GEOG 469
Energy Industry Applications of GIS

Watershed, River, and Wetlands Data

BPA transmission towers.
Figure 8.7: Power and environment can exist side-by-side. These BPA transmission towers are located in a wetland and wildlife refuge below McNary Dam in eastern Oregon. The refuge is part of the Columbia River dam project, built by the U.S. Army Corps of Engineers. BPA's power towers were designed to be compatible with the wetlands and refuge set aside in the area.
Credit: Bonneville Power Administration

Why we need it

The impact on water quality from siting corridors is a major concern during construction, and identifying streams and wetlands to be crossed or encroached on during construction is a an important factor in siting decisions. The location of wild and scenic rivers, special stream designations, such as cold water fisheries or trout streams, or impaired streams may require additional permitting during the planning phase of siting and increased monitoring during and after the construction phase. The location of waters used as sources for public drinking water may require additional erosion and sedimentation control permitting and monitoring. The construction of power lines through wetlands or constructing road crossings through wetlands requires a wetlands identification and assessment, and a permit issued by the US Army Corps of Engineers. The permit will outline the mitigation steps to minimize the impact to the wetland.

Where to find it

  • The National Hydrography Dataset (NHD) is the surface water component of The National Map. The NHD is a digital vector dataset used by geographic information systems (GIS). It contains features such as lakes, ponds, streams, rivers, canals, dams, and stream gauges. These data are designed to be used in general mapping and in the analysis of surface-water systems.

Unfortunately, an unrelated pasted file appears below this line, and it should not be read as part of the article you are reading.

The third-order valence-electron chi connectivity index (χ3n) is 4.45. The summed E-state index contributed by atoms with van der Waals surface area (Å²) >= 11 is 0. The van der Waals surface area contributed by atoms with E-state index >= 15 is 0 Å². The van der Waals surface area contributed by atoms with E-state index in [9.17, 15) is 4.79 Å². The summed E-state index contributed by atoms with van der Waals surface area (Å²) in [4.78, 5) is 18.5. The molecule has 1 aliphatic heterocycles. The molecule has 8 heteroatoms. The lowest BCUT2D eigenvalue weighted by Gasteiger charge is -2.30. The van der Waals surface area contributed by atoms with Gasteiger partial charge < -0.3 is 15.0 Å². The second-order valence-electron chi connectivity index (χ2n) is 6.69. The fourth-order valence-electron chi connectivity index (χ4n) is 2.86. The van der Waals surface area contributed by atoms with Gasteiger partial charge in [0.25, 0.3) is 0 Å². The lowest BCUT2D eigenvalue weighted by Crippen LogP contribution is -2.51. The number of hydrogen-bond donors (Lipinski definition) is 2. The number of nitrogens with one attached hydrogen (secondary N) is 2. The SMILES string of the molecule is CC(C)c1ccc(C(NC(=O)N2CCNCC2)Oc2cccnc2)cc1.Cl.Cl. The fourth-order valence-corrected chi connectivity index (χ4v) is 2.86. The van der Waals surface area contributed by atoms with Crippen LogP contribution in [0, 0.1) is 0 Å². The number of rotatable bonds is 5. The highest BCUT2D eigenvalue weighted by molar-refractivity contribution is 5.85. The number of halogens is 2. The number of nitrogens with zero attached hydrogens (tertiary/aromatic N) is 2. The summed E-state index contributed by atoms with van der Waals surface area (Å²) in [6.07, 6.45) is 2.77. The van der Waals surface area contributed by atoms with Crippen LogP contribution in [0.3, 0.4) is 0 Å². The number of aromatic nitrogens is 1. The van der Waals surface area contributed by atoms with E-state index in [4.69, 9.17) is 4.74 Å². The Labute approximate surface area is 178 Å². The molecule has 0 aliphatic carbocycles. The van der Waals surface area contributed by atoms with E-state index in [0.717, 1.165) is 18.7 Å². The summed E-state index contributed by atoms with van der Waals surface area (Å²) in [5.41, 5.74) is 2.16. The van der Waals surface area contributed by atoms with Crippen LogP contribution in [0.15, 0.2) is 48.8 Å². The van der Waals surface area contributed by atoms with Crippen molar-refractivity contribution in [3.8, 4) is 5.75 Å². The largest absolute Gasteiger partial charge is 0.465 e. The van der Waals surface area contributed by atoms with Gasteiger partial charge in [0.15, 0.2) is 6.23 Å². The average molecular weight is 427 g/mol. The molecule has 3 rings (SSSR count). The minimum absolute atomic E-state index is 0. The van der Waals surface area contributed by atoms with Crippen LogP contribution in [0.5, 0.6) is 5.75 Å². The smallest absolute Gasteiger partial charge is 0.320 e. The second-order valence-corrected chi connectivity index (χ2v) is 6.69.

• The United States Environmental Protection Agency (USEPA) US waters. Watershed Assessment, Tracking & Environmental ResultS (WATERS) is an integrated information system for the nation's surface waters. The EPA Office of Water manages numerous programs in support of the Agency's water quality efforts. Many of these programs collect and store water quality related data in databases.
  • USEPA's Surf Your Watershed provides data about individual watersheds and links to the USEPA's Envirofacts Warehouse where additional data for water, waste, air, land, toxins, compliance, radiation, and other data can be accessed and downloaded.
  • The United States Geological Survey collects water resources data from approximately 1.5 million sites throughout the United States, the District of Columbia, Puerto Rico, the Virgin Islands, Guam, American Samoa, and the Northern Mariana Islands. Real-time information about surface water, groundwater, and water quality can be accessed and retrieved through the National Water Information System.
  • National Oceanic and Atmospheric Administration's Hydrometeorological Design Studies Center contains precipitation data, links to watershed and stream-flow data, and maps and aerial photographs.
  • The CUAHSI Hydrologic Information System is an Internet-based system for sharing hydrologia data. It is comprised of databases and servers connected through Web services to client application that allow for the discovery, access, and publication of hydrologic data.
  • Wetlands data can be accessed through the U.S. Fish & Wildlife Service's National Wetlands Inventory. This service has developed a series of topical maps to show wetlands and deep-water habitats. This geospatial information is used by federal, state, and local agencies, academic institutions, and private industry, for management, research, policy development, education, and planning activities.

Tell us about it!

Do you have a suggestion or two for additional data sources? Do you know of any international sources? Use the Discussion Forum to share your suggestions with the class!